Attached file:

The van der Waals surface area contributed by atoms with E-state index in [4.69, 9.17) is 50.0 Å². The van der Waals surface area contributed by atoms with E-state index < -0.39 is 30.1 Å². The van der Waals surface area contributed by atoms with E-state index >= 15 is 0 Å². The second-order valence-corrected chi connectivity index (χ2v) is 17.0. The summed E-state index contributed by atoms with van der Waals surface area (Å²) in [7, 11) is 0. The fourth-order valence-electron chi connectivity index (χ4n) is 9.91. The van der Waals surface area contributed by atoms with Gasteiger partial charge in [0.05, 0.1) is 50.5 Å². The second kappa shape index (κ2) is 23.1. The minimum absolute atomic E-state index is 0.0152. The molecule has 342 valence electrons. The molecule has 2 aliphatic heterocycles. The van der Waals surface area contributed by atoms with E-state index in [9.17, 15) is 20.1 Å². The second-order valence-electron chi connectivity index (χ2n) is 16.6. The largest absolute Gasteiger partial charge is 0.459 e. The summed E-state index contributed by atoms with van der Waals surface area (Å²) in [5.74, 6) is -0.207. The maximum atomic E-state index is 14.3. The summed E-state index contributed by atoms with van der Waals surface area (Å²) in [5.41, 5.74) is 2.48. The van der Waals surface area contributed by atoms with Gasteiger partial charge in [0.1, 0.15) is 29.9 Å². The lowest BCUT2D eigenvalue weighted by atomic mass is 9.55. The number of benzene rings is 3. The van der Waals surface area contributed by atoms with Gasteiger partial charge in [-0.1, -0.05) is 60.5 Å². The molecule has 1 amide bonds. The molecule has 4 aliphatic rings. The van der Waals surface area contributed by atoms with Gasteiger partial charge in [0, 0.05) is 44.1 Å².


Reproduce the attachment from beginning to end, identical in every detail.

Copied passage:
The van der Waals surface area contributed by atoms with E-state index in [4.69, 9.17) is 50.0 Å². The van der Waals surface area contributed by atoms with E-state index < -0.39 is 30.1 Å². The van der Waals surface area contributed by atoms with E-state index >= 15 is 0 Å². The second-order valence-corrected chi connectivity index (χ2v) is 17.0. The summed E-state index contributed by atoms with van der Waals surface area (Å²) in [7, 11) is 0. The fourth-order valence-electron chi connectivity index (χ4n) is 9.91. The van der Waals surface area contributed by atoms with Gasteiger partial charge in [0.05, 0.1) is 50.5 Å². The second kappa shape index (κ2) is 23.1. The minimum absolute atomic E-state index is 0.0152. The molecule has 342 valence electrons. The molecule has 2 aliphatic heterocycles. The van der Waals surface area contributed by atoms with E-state index in [9.17, 15) is 20.1 Å². The second-order valence-electron chi connectivity index (χ2n) is 16.6. The largest absolute Gasteiger partial charge is 0.459 e. The summed E-state index contributed by atoms with van der Waals surface area (Å²) in [5.74, 6) is -0.207. The maximum atomic E-state index is 14.3. The summed E-state index contributed by atoms with van der Waals surface area (Å²) in [5.41, 5.74) is 2.48. The van der Waals surface area contributed by atoms with Gasteiger partial charge in [0.1, 0.15) is 29.9 Å². The lowest BCUT2D eigenvalue weighted by atomic mass is 9.55. The number of benzene rings is 3. The van der Waals surface area contributed by atoms with Gasteiger partial charge in [-0.1, -0.05) is 60.5 Å². The molecule has 1 amide bonds. The molecule has 4 aliphatic rings. The van der Waals surface area contributed by atoms with Gasteiger partial charge in [0, 0.05) is 44.1 Å².